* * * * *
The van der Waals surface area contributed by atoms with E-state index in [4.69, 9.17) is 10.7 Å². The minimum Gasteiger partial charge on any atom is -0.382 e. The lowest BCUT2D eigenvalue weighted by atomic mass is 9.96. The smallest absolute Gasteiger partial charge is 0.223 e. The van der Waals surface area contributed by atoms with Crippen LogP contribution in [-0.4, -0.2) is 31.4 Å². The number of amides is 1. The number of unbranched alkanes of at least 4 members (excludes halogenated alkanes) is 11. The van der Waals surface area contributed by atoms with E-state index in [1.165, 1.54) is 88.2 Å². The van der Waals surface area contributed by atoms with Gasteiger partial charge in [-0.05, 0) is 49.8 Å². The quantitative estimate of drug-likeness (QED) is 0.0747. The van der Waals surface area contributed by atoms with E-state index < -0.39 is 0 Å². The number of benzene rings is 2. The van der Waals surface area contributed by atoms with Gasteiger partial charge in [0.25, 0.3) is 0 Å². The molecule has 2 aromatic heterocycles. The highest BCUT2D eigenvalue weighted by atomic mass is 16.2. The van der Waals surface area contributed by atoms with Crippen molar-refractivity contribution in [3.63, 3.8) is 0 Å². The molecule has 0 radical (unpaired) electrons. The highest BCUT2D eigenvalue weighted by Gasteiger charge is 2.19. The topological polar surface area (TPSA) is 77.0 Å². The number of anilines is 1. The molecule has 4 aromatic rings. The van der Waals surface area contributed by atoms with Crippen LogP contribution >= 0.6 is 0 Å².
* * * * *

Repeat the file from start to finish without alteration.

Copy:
The van der Waals surface area contributed by atoms with E-state index in [4.69, 9.17) is 10.7 Å². The minimum Gasteiger partial charge on any atom is -0.382 e. The lowest BCUT2D eigenvalue weighted by atomic mass is 9.96. The smallest absolute Gasteiger partial charge is 0.223 e. The van der Waals surface area contributed by atoms with Crippen LogP contribution in [-0.4, -0.2) is 31.4 Å². The number of amides is 1. The number of unbranched alkanes of at least 4 members (excludes halogenated alkanes) is 11. The van der Waals surface area contributed by atoms with E-state index in [1.165, 1.54) is 88.2 Å². The van der Waals surface area contributed by atoms with Gasteiger partial charge in [-0.05, 0) is 49.8 Å². The quantitative estimate of drug-likeness (QED) is 0.0747. The van der Waals surface area contributed by atoms with E-state index < -0.39 is 0 Å². The number of benzene rings is 2. The van der Waals surface area contributed by atoms with Gasteiger partial charge in [0.25, 0.3) is 0 Å². The molecule has 2 aromatic heterocycles. The highest BCUT2D eigenvalue weighted by atomic mass is 16.2. The van der Waals surface area contributed by atoms with Crippen molar-refractivity contribution in [3.63, 3.8) is 0 Å². The molecule has 0 radical (unpaired) electrons. The highest BCUT2D eigenvalue weighted by Gasteiger charge is 2.19. The topological polar surface area (TPSA) is 77.0 Å². The number of anilines is 1. The molecule has 4 aromatic rings. The van der Waals surface area contributed by atoms with Crippen LogP contribution >= 0.6 is 0 Å².